Throughout the offseason, the brass of the San Francisco 49ers have preached their approach of using the offseason to improve the roster. Everyone would earn his position and nothing would be taken for granted. The ultimate result is 53 men who not only want to win, but have the best set of talents and attitude to give the 49ers the best chance to win, week in and week out.
In previous years, the 49ers have been guilty of letting reputation and perception—rather than facts and statistics—dictate the makeup and pecking order of the 53-man roster (see J.T. O’Sullivan, Shawn Hill, Tim Rattay). Many were likely holding out to see whether this trend continued, or if the 49ers would actually carry through with what they had professed all offseason.
Friday brought about the long-awaited answer.
By and large, head coach Mike Singletary and his staff once again proved that they are men of their words. The list of roster cuts contained some notable surprises, not in the sense that a deserving player had been left out in favor of someone less worthy, but more in the sense that several players who many expected to make the roster “by default” were finally made accountable for their lack of production and are now looking for other work.
Michael Robinson is the most obvious example. After four years with the team, having amassed essentially no appreciable offensive statistics, and serving almost exclusively as a special teams player, the former Penn State quarterback is no longer with the team.
Robinson had served as special teams captain for the last two years under Coach Singletary, and proved his worth in that role in the preseason finale, when he scooped up a Phillip Adams fumble on a punt return against the San Diego Chargers. However, that was not enough to save his spot. With three strong options at running back, his contributions were just too limited to make him worthy of one of the precious 53 spots headed into the regular season.
Wide receiver Jason Hill is another example of a player the 49ers had previously shown a strange patience and loyalty to over the past several seasons. The 49ers took the Washington State WR in the third round of the 2007 draft, but he amassed just 418 yards and four touchdowns in three years.
Josh Morgan has six touchdowns and more than double Hill's yardage in just his first two seasons.
Maybe it was Hill's high draft status, or the feel-good story of him being a local kid and alumnus of Archbishop Riordan High School in San Francisco, but the 49ers continued to keep him on the team through three seasons despite paltry production. Coach Singletary finally put a stop to that trend, clearing the way for the much more dynamic and deserving Kyle Williams and Dominique Zeigler and giving the 49ers a deep and formidable crop of WRs (all of whom should heavily contribute).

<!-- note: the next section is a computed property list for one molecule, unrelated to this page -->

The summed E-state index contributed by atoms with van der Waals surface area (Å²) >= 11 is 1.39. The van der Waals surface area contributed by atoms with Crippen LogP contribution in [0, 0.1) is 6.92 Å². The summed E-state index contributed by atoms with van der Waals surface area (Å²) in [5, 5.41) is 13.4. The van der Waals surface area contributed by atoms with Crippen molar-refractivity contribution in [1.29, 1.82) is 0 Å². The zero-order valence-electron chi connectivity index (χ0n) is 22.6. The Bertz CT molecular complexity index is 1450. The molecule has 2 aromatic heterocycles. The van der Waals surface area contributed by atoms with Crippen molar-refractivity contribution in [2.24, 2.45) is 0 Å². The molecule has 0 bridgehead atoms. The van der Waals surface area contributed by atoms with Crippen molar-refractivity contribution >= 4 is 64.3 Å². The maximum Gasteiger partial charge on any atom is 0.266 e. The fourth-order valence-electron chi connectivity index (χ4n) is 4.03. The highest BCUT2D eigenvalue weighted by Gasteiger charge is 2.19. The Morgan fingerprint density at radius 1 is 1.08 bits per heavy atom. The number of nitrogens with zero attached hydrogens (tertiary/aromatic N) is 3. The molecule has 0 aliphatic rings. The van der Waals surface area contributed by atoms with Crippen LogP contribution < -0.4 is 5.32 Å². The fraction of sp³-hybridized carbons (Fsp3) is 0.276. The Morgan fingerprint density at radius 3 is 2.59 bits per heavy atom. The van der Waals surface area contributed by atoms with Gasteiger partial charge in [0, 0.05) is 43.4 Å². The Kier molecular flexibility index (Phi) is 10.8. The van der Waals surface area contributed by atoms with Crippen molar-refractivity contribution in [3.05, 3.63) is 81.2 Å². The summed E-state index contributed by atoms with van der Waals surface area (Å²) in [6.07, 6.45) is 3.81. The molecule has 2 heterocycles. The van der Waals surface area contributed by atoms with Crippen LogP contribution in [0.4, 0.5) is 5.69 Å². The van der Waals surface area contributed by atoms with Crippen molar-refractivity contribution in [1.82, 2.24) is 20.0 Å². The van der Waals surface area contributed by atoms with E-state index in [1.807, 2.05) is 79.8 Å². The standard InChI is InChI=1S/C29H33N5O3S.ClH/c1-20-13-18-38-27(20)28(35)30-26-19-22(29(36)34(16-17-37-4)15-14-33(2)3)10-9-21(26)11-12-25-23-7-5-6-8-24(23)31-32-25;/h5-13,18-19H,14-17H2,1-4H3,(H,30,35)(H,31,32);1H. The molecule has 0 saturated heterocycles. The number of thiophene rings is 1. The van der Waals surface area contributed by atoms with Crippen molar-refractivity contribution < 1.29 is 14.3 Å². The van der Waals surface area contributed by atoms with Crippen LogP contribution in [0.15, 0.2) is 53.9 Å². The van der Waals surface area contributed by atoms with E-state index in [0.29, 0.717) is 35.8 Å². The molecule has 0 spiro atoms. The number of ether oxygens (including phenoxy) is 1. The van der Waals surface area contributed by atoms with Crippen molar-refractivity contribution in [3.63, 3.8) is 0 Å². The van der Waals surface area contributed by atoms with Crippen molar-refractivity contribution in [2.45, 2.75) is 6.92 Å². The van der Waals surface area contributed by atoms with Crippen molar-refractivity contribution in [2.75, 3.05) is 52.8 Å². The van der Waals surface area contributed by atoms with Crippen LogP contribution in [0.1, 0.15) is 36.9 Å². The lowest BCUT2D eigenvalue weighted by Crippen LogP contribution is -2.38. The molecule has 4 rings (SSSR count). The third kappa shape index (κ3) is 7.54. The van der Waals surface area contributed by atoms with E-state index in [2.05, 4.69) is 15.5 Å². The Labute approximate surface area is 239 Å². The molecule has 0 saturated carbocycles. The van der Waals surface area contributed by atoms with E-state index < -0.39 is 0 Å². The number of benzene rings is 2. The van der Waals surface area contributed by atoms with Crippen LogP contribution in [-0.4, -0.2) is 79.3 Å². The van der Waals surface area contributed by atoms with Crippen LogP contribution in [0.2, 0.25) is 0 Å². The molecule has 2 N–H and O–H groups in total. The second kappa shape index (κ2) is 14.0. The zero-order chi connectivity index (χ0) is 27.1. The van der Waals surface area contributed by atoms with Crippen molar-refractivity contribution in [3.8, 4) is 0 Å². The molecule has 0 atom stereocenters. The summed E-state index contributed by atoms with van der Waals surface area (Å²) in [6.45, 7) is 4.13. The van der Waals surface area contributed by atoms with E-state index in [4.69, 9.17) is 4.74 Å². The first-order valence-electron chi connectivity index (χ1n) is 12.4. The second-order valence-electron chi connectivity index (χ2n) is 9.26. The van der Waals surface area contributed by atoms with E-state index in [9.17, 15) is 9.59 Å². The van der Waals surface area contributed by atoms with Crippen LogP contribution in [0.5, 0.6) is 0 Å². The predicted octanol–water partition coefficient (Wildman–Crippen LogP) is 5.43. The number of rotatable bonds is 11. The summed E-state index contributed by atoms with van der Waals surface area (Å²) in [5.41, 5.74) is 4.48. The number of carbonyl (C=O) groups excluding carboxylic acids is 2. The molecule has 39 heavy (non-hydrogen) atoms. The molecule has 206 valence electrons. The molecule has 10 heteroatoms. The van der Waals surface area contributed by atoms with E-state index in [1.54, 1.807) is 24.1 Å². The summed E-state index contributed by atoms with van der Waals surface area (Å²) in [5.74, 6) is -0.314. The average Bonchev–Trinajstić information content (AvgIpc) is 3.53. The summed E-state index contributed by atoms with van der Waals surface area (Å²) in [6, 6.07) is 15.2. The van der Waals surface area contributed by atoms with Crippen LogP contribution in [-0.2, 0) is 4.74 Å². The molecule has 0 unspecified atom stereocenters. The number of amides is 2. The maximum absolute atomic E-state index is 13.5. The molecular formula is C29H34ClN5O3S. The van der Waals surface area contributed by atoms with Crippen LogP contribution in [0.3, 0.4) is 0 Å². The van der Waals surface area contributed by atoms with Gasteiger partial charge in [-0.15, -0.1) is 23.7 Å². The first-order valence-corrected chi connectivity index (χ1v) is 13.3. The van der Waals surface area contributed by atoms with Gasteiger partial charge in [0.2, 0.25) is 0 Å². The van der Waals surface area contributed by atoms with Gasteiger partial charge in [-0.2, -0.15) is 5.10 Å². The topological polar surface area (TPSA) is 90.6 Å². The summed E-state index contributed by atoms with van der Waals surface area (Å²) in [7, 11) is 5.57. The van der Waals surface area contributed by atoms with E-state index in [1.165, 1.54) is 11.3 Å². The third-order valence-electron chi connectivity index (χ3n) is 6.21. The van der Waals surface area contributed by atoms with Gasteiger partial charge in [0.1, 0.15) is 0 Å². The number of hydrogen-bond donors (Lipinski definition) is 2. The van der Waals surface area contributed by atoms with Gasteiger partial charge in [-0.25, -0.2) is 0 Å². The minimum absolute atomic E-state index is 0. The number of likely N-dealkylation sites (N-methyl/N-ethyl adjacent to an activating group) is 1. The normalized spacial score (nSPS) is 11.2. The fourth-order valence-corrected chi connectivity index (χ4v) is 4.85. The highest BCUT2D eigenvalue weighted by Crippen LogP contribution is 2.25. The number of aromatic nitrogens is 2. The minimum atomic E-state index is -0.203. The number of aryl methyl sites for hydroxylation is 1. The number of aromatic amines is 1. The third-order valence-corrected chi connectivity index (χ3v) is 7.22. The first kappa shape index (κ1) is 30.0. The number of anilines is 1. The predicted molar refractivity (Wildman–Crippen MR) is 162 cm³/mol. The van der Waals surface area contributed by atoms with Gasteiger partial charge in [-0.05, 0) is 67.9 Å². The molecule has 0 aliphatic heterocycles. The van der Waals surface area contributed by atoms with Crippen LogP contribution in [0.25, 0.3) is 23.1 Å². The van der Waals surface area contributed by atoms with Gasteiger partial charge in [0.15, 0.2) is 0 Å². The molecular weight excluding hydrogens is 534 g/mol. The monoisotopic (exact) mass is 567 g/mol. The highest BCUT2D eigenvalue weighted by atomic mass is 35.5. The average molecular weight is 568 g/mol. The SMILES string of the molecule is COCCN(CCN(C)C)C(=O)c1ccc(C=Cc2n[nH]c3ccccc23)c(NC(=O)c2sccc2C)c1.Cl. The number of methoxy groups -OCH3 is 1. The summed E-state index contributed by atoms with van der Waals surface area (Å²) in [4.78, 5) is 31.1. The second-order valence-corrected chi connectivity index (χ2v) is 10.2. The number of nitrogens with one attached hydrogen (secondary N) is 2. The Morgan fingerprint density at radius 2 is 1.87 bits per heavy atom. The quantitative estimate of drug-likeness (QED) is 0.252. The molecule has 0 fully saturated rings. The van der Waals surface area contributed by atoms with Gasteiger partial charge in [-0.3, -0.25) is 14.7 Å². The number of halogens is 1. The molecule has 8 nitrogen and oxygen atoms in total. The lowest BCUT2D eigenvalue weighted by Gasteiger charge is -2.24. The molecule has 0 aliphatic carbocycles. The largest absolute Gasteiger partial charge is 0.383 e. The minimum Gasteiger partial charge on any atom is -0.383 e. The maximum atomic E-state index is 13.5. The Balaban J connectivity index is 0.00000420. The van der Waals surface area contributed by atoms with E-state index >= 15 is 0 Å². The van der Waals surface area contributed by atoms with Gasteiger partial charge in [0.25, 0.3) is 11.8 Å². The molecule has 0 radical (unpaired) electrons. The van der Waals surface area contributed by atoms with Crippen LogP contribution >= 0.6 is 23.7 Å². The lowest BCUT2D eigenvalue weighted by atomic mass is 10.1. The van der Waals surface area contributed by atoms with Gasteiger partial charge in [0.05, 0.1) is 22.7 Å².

There were similar if less pronounced examples on defense.
The 49ers brought in veteran cornerback Karl Paymah to add experience and depth to a potentially susceptible secondary. Despite the intent behind this free agent signing, rookies Phillip Adams and Tramaine Brock clearly outplayed Paymah throughout camp and the preseason and when the dust has settled, Paymah is looking for work and Brock and Adams (both of whom also have kick return potential) are full-fledged 49ers.
Many thought veteran linebacker Matt Wilhelm had the inside track over the younger Diyral Briggs when it came to earning a roster spot. The preseason stats were similar, but Briggs consistently showed more effort than Wilhelm, pressuring opposing passers and proving his worth as a valuable backup in a very talented and deep linebacking corps.
Actions speak louder than words. From bidding farewell to Michael Robinson, to keeping all eight deserving 2010 draft picks on the final roster, Coach Singletary's staff proved that they are serious about returning the 49ers to where they belong. This is a promising start to what should be a great season, as the 49ers have left perceptions and seniority behind and let on-the-field credentials determine the best 53 men for 2010.
The coaches have spoken. Now the players must act to prove that the trust the organization has placed in them was indeed the right investment.
Keep the Faith!